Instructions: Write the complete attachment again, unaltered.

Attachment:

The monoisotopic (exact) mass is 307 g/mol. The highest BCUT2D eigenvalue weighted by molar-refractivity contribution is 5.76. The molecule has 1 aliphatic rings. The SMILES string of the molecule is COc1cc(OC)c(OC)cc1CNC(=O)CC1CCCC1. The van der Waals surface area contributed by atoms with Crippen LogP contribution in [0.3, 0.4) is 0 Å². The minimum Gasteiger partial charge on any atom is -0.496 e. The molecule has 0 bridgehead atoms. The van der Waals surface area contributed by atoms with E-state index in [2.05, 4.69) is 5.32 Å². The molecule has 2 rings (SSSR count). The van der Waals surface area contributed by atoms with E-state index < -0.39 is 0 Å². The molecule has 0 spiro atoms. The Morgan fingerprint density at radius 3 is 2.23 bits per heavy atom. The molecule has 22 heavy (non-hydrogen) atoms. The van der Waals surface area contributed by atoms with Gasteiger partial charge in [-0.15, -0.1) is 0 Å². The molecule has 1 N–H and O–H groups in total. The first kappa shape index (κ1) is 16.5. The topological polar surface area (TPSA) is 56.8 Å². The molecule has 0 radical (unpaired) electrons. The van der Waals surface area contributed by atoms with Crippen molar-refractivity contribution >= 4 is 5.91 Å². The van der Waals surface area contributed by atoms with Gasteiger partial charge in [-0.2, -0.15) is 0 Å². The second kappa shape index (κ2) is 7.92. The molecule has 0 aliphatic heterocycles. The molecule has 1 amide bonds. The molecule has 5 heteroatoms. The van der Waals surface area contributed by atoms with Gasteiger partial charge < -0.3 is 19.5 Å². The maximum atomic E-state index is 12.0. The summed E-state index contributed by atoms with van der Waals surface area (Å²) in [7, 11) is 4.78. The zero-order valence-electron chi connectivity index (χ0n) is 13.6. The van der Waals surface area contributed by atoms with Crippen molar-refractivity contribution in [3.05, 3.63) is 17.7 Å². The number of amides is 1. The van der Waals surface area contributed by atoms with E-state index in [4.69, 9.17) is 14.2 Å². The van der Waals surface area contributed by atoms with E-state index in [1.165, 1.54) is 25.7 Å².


The monoisotopic (exact) mass is 307 g/mol. The highest BCUT2D eigenvalue weighted by molar-refractivity contribution is 5.76. The molecule has 1 aliphatic rings. The SMILES string of the molecule is COc1cc(OC)c(OC)cc1CNC(=O)CC1CCCC1. The van der Waals surface area contributed by atoms with Crippen LogP contribution in [0.3, 0.4) is 0 Å². The minimum Gasteiger partial charge on any atom is -0.496 e. The molecule has 0 bridgehead atoms. The van der Waals surface area contributed by atoms with E-state index in [2.05, 4.69) is 5.32 Å². The molecule has 2 rings (SSSR count). The van der Waals surface area contributed by atoms with E-state index < -0.39 is 0 Å². The molecule has 0 spiro atoms. The Morgan fingerprint density at radius 3 is 2.23 bits per heavy atom. The molecule has 22 heavy (non-hydrogen) atoms. The van der Waals surface area contributed by atoms with Gasteiger partial charge in [-0.15, -0.1) is 0 Å². The molecule has 1 N–H and O–H groups in total. The first kappa shape index (κ1) is 16.5. The topological polar surface area (TPSA) is 56.8 Å². The molecule has 0 radical (unpaired) electrons. The van der Waals surface area contributed by atoms with Crippen molar-refractivity contribution >= 4 is 5.91 Å². The van der Waals surface area contributed by atoms with Gasteiger partial charge in [-0.2, -0.15) is 0 Å². The second kappa shape index (κ2) is 7.92. The molecule has 0 aliphatic heterocycles. The molecule has 1 amide bonds. The molecule has 5 heteroatoms. The van der Waals surface area contributed by atoms with Gasteiger partial charge < -0.3 is 19.5 Å². The maximum atomic E-state index is 12.0. The summed E-state index contributed by atoms with van der Waals surface area (Å²) in [7, 11) is 4.78. The zero-order valence-electron chi connectivity index (χ0n) is 13.6. The van der Waals surface area contributed by atoms with Crippen molar-refractivity contribution in [3.05, 3.63) is 17.7 Å². The number of amides is 1. The van der Waals surface area contributed by atoms with E-state index in [4.69, 9.17) is 14.2 Å². The van der Waals surface area contributed by atoms with E-state index in [1.165, 1.54) is 25.7 Å².